For example, tests of two or three interacting objects, dozens of objects, and thousands of them are all needed. Use cases laid out in the analysis phase should actually be run as tests.
Tests may be designed to operate for hours, days, or months to determine the presence of deadlock, lockup, or nontermination. Hardware and software errors may be infused into systems before or during testing in order to test response to faults. While we do not concentrate much in this book on user interface design, any system, even one without an interactive interface, must meet basic human factors requirements.
Tests and observations with potential users form parts of any test strategy. Use by outsiders rather than developers often makes up for lack of imagination about possible error paths by testers. Tests should never be thrown out unless the tests are wrong. Any changes in classes, etc.The implementation stage is defined as "the system or system modifications being installed and made operational in a production environment.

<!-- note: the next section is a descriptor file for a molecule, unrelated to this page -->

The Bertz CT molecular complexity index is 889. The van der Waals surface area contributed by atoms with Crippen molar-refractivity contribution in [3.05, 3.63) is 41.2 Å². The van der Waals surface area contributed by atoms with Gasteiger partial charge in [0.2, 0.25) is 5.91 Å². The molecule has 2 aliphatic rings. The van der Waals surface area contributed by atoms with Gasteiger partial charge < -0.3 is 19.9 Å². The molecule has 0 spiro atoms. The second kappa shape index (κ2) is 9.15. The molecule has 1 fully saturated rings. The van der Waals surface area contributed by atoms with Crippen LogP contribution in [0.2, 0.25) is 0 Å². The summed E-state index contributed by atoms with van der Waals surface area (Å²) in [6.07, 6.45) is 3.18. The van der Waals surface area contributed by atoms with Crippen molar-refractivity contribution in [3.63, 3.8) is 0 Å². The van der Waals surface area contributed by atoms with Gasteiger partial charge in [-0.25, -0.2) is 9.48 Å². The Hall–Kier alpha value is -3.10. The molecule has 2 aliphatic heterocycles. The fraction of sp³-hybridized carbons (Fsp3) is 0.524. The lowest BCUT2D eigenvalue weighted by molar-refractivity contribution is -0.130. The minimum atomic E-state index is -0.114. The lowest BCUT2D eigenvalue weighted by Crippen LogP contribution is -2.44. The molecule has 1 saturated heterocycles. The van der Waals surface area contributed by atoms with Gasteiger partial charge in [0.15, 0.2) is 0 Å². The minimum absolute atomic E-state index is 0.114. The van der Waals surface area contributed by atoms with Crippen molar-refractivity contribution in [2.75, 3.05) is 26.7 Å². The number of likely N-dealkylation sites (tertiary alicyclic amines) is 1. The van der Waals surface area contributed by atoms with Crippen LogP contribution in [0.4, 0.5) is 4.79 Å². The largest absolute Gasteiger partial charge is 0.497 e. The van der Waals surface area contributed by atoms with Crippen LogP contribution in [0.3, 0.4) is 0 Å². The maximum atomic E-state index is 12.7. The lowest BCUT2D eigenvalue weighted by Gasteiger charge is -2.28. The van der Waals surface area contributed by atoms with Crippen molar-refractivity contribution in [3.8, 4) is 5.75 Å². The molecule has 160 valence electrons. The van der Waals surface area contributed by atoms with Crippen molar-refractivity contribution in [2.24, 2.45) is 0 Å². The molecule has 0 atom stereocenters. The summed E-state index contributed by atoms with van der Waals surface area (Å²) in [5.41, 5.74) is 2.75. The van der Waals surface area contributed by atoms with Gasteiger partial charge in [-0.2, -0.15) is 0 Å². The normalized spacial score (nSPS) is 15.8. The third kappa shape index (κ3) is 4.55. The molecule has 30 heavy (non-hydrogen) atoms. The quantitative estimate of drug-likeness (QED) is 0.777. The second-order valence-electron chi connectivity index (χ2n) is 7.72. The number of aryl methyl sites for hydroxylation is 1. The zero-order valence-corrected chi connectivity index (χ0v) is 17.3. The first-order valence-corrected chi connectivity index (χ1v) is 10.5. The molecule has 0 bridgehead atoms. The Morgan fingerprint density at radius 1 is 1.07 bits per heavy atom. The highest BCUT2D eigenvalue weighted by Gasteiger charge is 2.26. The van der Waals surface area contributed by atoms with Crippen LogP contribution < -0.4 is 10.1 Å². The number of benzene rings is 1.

The phase is initiated after the system has been tested and accepted by the user. During the implementation period of the project, the system of indicators described above could be utilized in the following manner: the first sub-system of indicators would be measured once a year.